"A Mayor's Life: Governing New York's Gorgeous Mosaic" is the autobiography of New York City's 106th mayor, David Dinkins. The book recounts the life and career of Dinkins, who defeated Ed Koch and Rudy Giuliani to become the first and only Black mayor in New York City history.

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"A Mayor's Life: Governing New York's Gorgeous Mosaic" is the autobiography of New York City's 106th mayor, David Dinkins. The book recounts the life and career of Dinkins, who defeated Ed Koch and Rudy Giuliani to become the first and only Black mayor in New York City history. Set against the backdrop of the rise of Harlem's influence on city politics, which produced several state and national black leaders and energized the base that ultimately led to the election of President Barack Obama, A Mayor's Life deals with Dinkins' childhood in Trenton, NJ, his service in the U.S. Marine Corps, his education at Howard University and Brooklyn Law School, his political career beginning at the Carver Democratic Club and moving through jobs as City Clerk and Manhattan borough president to his election as mayor. Dinkins discusses his administration's successes, including an historic decrease in the city's crime rate; the cleanup of Times Square; the restoration of dilapidated housing in Northern Harlem, the South Bronx and Brooklyn; the deal to keep the US Open Tennis tournament in New York City and the hosting of Nelson Mandela on his first international visit after being freed from prison. Recently, Medgar Evers College hosted a book signing and conversation with Dinkins and Dr.Brenda Green, executive director of the college’s Center for Black Literature.

Audre Lorde: The Berlin Years-1984-1992

From Dred-Scott Keyes | Part of the The Cutting Edge series | 01:00:01

Producer Dred-Scott Keyes interviews film maker Dagmar Schultz about her film "Audre Lorde: The Berlin Years 1984-1992"

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Producer Dred-Scott Keyes interviews film maker Dagmar Schultz about her film "Audre Lorde: The Berlin Years 1984-1992"

Audre Lorde was a   Caribbean-American writer, poet and activist who dedicated both her life and her creative talent to address and fight the injustices of racism, sexism, and homophobia. She was born on February 18, 1934 in New York City of immigrant parents who settled in Harlem. While still in high school, she wrote her first poem, which was published in Seventeen Magazine. She attended  Hunter College   and graduated with a bachelor's degree in Arts. In 1954, Audre spent a critical year as a student at the National University of Mexico. During this period, she started to explore her sexuality and confirmed her identity as a lesbian and poet on both a personal and artistic level. After returning to New York, she continued her education at Columbia University and earned a master's degree in library science in 1961. In 1962, Audre Lorde married attorney Edwin Rollins and had two children, Elizabeth and Jonathan. The couple separated in 1970. She published her first volume of poems, “The First Cities” in 1968 and also became the writer-in-residence at Tougaloo College in Mississippi. It was here that she discovered her interest for teaching. The success of “First Cities” was quickly followed with “Cables to Rage” and “From a Land Where Other People Live”. During the 1960’s, Audre criticized feminist organizations, including the National Organization for Women and Betty Friedan's “The Feminine Mystique”, for their narrow approach of emphasizing only   the experiences and values of white middle-class women. Even though she showed that the differences between women are wide and varied, she said black women's experiences are different from those of white women, as the experience of the white woman is considered normative, whereas the black woman's experiences are marginalized.  In the same way the experiences of   lesbians, particularly the black ones are considered aberrational. Audre’s other poem collections included “Chosen Poems Old and New” and “Our Dead Behind Us” . Meanwhile, Audre who suffered from breast cancer, wrote “The Cancer Journals”   which won the Gay Caucus Book of the Year award in the year 1981. Her other prose works included “Zami: A New Spelling of My Name”, “Sister Outsider: Essays and Speeches”, and “A Burst of Light” which won a National Book Award.In 1980, she co-founded, ‘Kitchen Table: Women of Color Press’, the first U.S. publisher for women of color.  She also founded ‘Sisters in Support of Sisters in South Africa’. It was an organization that was established to raise concerns about women under apartheid. In 1984, Audre accepted a visiting professorship at the Free University in Berlin, Germany which was documented in a full length film- Audre Lourde: The Berlin Years 1984-1992”. Those years not only had a great impact on her health but also had an impact on Black Germans-particularly the Afro-German women whom she encountered. I spoke with film maker Dagmar Schultz about the film and her influence on the movement of Black Germans.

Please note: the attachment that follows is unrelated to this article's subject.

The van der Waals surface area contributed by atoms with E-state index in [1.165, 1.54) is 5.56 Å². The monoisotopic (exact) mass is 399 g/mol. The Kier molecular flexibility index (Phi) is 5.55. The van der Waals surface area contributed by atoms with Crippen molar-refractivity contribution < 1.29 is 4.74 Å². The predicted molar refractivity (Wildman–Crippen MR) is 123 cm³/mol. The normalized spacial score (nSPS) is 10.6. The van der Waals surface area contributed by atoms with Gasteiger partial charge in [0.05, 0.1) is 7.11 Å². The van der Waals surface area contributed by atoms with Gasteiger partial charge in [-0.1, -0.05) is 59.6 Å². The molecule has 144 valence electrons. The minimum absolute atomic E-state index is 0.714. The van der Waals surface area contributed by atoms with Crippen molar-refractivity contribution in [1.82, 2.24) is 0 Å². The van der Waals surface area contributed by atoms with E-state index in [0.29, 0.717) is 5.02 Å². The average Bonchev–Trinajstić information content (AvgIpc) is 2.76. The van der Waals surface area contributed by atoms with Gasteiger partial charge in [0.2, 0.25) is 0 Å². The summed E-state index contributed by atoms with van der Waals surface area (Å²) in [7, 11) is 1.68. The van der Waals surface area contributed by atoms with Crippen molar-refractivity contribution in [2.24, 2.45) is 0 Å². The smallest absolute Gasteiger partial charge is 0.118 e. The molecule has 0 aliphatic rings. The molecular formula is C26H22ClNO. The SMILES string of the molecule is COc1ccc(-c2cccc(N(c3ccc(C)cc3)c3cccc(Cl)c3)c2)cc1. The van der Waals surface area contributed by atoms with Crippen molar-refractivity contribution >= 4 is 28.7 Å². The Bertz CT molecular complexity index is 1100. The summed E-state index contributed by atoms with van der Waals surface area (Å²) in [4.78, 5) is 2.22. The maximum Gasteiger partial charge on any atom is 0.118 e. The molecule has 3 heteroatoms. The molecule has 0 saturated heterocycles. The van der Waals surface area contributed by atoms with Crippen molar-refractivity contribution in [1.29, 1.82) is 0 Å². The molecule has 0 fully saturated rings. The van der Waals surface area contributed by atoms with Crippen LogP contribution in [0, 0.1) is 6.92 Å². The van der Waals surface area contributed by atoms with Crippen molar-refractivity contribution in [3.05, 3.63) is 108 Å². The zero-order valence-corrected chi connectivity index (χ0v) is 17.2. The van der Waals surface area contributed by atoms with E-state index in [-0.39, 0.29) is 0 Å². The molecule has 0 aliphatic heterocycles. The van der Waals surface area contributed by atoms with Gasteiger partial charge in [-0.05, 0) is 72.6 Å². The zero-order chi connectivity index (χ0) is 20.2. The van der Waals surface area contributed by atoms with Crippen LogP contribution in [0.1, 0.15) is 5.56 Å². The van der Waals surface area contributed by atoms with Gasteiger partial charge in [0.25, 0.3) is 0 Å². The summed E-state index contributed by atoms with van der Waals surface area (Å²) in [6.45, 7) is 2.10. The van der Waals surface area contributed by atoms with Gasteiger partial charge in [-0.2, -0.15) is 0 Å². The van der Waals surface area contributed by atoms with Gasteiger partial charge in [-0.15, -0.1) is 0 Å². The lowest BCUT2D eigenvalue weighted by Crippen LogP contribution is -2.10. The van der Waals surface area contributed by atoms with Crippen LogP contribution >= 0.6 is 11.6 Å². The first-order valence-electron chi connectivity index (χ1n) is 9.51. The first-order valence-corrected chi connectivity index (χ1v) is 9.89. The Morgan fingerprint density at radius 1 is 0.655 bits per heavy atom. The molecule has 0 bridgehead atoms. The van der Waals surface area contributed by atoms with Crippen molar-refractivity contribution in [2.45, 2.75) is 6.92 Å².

Zora Neale Hurston

From Dred-Scott Keyes | Part of the The Cutting Edge series | 01:00:16

This Cutting Edge Special looks at the life of writer and anthropologist Zora Neale Hurston.

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"Shout, Sister, Shout: The Sister Rosetta Tharpe Story